Understanding Appearance Bonds
Most of us have an idea of what a bail bond or security bond is, but what is an appearance bond? What does appearance bond mean? This may be referred to as an unsecured appearance bond and is essentially a written agreement between the defendant and the court that they will appear for their assigned court date once after being released from custody.
Do you have to pay for an appearance bond?
No, in most cases, there is no money or collateral required. A basic and official written agreement is the difference between the more commonly known and used bail bond and an appearance bond.
So, how is an appearance bond secure if no money is required?
The term “personal recognizance bond” may be used instead of an appearance bond. This no-cost bail may be granted by a judge when the arrest stems from a minor crime. There are factors considered by the judge before this type of appearance bond is granted. The factors considered are:
- The specific charges
- Any prior criminal record
- If the defendant is considered a danger to the public
- Defendant’s employment status
- And other factors may be used
Appearance bonds are issued by judges for first-time offenders for very minor crimes and if the jails are overcrowded. The written agreement that the defendant is required to sign for their appearance bond states they will appear before the courts on the assigned date and time. It also states there will be consequences if they do not appear as stated in their appearance bond.
What happens if I miss my court date?
The failure of a defendant to appear before the courts on the date required will result in an arrest warrant being issued by the judge. Law enforcement will be advised to apprehend and bring the person to jail. The defendant will remain in jail until their new court date.
They will be required to pay for the appearance bond in the amount of a standard bail bond. They will be required to pay additional court fees and fines and will have another trial for skipping bail on the appearance bond.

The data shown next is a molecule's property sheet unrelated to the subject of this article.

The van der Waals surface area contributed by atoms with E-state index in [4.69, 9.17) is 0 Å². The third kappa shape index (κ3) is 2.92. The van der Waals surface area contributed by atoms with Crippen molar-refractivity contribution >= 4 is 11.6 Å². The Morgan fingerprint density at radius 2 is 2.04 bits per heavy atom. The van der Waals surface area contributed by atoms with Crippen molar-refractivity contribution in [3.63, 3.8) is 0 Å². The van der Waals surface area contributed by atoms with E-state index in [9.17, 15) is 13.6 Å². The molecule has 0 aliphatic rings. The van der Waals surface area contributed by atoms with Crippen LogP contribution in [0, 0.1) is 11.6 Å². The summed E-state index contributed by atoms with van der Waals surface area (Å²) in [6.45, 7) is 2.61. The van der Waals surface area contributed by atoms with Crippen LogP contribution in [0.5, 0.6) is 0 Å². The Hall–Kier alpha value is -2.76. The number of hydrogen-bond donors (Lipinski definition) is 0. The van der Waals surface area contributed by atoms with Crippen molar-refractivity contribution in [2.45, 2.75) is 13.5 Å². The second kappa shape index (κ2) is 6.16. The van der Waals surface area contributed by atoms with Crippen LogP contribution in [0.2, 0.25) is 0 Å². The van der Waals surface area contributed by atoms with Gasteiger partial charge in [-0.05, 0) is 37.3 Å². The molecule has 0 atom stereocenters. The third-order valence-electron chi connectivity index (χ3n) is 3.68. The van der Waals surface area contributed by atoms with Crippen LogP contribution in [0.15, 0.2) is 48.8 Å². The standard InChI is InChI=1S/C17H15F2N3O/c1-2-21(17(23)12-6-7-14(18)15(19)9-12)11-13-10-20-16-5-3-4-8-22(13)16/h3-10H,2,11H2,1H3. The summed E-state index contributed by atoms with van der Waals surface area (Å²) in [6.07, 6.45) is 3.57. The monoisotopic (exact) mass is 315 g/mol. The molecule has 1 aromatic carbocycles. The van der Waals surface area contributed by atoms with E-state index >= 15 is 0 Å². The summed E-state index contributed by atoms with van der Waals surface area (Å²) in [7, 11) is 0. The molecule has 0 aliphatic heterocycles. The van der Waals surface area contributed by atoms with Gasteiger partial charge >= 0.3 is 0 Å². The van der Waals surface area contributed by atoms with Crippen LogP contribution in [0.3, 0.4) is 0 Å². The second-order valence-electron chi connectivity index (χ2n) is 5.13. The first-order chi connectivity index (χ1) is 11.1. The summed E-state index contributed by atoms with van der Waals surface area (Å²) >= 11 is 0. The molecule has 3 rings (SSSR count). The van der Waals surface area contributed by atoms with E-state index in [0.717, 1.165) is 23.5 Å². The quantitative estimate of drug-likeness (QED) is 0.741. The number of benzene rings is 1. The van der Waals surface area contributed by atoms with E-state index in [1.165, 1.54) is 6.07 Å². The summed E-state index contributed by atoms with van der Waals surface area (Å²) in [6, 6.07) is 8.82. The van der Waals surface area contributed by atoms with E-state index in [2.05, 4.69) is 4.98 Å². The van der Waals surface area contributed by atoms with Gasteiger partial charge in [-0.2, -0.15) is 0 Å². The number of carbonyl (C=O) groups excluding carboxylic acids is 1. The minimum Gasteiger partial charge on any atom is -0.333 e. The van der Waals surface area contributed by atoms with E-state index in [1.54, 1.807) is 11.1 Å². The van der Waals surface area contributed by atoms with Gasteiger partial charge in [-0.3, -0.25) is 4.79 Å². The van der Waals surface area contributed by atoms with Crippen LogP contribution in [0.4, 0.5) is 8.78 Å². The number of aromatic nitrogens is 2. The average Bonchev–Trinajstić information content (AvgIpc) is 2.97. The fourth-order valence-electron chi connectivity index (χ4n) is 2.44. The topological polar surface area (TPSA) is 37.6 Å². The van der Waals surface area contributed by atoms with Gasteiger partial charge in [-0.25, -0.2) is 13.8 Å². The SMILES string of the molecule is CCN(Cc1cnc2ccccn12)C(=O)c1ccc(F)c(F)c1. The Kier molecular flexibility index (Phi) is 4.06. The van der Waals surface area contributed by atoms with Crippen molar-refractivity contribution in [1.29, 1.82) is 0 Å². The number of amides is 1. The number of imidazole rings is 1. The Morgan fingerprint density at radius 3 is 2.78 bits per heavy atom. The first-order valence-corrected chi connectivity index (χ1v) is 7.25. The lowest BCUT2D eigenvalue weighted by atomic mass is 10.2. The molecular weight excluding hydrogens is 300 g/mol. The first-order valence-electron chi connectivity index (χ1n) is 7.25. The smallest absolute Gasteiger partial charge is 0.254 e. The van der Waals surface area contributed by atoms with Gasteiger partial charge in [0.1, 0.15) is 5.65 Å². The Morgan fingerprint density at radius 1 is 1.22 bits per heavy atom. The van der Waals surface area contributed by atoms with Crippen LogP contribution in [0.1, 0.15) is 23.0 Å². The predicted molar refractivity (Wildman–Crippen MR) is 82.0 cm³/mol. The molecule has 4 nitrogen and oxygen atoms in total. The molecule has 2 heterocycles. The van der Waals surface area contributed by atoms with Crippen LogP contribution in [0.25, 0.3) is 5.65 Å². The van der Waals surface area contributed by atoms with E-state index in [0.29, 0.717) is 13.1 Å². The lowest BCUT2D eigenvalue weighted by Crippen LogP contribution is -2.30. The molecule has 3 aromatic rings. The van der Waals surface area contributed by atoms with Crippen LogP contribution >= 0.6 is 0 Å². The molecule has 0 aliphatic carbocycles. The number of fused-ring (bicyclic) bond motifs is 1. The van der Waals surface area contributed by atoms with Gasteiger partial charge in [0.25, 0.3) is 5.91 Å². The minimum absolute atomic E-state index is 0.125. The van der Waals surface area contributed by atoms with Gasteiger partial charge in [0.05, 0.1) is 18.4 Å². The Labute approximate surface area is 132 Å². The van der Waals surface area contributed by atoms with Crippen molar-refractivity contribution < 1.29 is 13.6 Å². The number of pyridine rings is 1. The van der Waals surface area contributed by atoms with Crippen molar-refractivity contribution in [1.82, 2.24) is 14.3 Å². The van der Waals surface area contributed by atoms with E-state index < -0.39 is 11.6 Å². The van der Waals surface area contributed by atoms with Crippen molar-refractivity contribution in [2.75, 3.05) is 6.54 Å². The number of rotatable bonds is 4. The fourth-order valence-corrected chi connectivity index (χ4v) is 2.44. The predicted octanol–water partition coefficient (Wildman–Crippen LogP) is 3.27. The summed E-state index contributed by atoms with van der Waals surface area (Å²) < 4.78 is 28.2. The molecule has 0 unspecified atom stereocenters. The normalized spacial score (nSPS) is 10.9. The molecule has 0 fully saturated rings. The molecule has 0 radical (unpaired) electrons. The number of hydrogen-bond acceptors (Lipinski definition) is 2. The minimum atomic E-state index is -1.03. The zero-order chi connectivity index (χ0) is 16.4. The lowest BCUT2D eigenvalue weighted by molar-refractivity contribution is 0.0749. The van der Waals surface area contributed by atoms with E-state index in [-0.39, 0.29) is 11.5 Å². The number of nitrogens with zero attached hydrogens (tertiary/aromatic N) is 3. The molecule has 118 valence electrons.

What are the risks of an Appearance bond?
If the defendant does not meet the requirements of their appearance bond, the judge may revoke it, resulting in the defendant being arrested and required to remain in custody. They will then be faced with the charges of the original arrest and additional charges for failing to appear before the court on their appearance bond.
Do you have to have payment upfront for an appearance bond?
In most cases, no, there is no money required by the courts when the judge approves the defendant being released on an appearance bond. Depending on the factors listed above, the judge may require some amount to be paid to the court upon being released on an appearance bond.
What crimes can you use an appearance bail for?
Appearance bonds may be issued by a judge for a misdemeanor crime arrest. Some examples of what may be considered a minor crime are:
- Minor drug offenses like possession
- DUI or DWI
- Petty theft such as shoplifting
- Simple assault or simple battery
- Minor sex crimes, like indecent exposure or solicitation
- Resisting arrest
- Cybercrimes like bullying or stalking
Are there reasons you cannot use appearance bail?
A judge will deny an appearance bond if the defendant has a criminal history, including jumping bail on previous arrests, or if the crime accused is of a severe nature. Those crimes would include armed robbery, murder, domestic violence, and violence against a child or the elderly. It is up to the arraignment judge if the arrest is considered viable for an appearance bond, a surety bond, or no bond.
Will you go to jail if you don’t pay back your appearance bail?
Absolutely! If you fail to appear in court on the assigned date, your appearance bond will be revoked, you’ll be arrested and will remain behind bars until your court date. You’ll also be facing a charge for skipping the appearance bond, which can be punished by additional time behind bars along with additional court fees and fines.
In order to be granted an appearance bond, having representation by an experienced criminal defense attorney is recommended. And will a judge consider an appearance bond in the normal procedures? It can happen, though it is rare. This is usually a request of the accused and presented by their legal defense.
A person arrested and requesting an appearance bond will need to have a clean criminal record and prove to be a worthy member of society, i.e. valid employment, and the arrest must be for a minor infraction as we’ve mentioned. An appearance bone is supporting the old saying, “A man is as good as his word.”